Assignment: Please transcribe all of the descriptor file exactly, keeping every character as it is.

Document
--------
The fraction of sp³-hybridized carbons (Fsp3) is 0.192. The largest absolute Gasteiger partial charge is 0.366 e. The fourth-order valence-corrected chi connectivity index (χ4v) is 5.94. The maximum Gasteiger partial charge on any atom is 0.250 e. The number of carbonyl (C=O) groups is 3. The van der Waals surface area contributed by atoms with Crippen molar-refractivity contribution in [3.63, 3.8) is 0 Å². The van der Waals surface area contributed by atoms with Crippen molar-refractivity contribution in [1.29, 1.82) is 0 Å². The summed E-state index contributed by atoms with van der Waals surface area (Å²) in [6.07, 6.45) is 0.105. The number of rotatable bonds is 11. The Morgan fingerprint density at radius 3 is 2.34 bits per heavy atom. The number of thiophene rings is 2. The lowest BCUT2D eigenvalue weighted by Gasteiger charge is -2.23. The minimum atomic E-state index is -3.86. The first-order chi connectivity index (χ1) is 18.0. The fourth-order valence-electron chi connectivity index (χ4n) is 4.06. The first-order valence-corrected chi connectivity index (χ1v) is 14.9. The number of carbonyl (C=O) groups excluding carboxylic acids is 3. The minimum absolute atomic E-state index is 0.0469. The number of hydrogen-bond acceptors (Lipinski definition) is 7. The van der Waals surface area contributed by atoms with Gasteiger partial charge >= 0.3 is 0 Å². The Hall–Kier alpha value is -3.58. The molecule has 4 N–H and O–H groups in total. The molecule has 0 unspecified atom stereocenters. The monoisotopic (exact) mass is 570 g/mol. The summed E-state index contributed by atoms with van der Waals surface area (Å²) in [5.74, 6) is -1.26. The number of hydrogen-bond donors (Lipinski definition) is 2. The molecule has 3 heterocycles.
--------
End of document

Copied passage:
The fraction of sp³-hybridized carbons (Fsp3) is 0.192. The largest absolute Gasteiger partial charge is 0.366 e. The fourth-order valence-corrected chi connectivity index (χ4v) is 5.94. The maximum Gasteiger partial charge on any atom is 0.250 e. The number of carbonyl (C=O) groups is 3. The van der Waals surface area contributed by atoms with Crippen molar-refractivity contribution in [3.63, 3.8) is 0 Å². The van der Waals surface area contributed by atoms with Crippen molar-refractivity contribution in [1.29, 1.82) is 0 Å². The summed E-state index contributed by atoms with van der Waals surface area (Å²) in [6.07, 6.45) is 0.105. The number of rotatable bonds is 11. The Morgan fingerprint density at radius 3 is 2.34 bits per heavy atom. The number of thiophene rings is 2. The lowest BCUT2D eigenvalue weighted by Gasteiger charge is -2.23. The minimum atomic E-state index is -3.86. The first-order chi connectivity index (χ1) is 18.0. The fourth-order valence-electron chi connectivity index (χ4n) is 4.06. The first-order valence-corrected chi connectivity index (χ1v) is 14.9. The number of carbonyl (C=O) groups excluding carboxylic acids is 3. The minimum absolute atomic E-state index is 0.0469. The number of hydrogen-bond acceptors (Lipinski definition) is 7. The van der Waals surface area contributed by atoms with Gasteiger partial charge >= 0.3 is 0 Å². The Hall–Kier alpha value is -3.58. The molecule has 4 N–H and O–H groups in total. The molecule has 0 unspecified atom stereocenters. The monoisotopic (exact) mass is 570 g/mol. The summed E-state index contributed by atoms with van der Waals surface area (Å²) in [5.74, 6) is -1.26. The number of hydrogen-bond donors (Lipinski definition) is 2. The molecule has 3 heterocycles.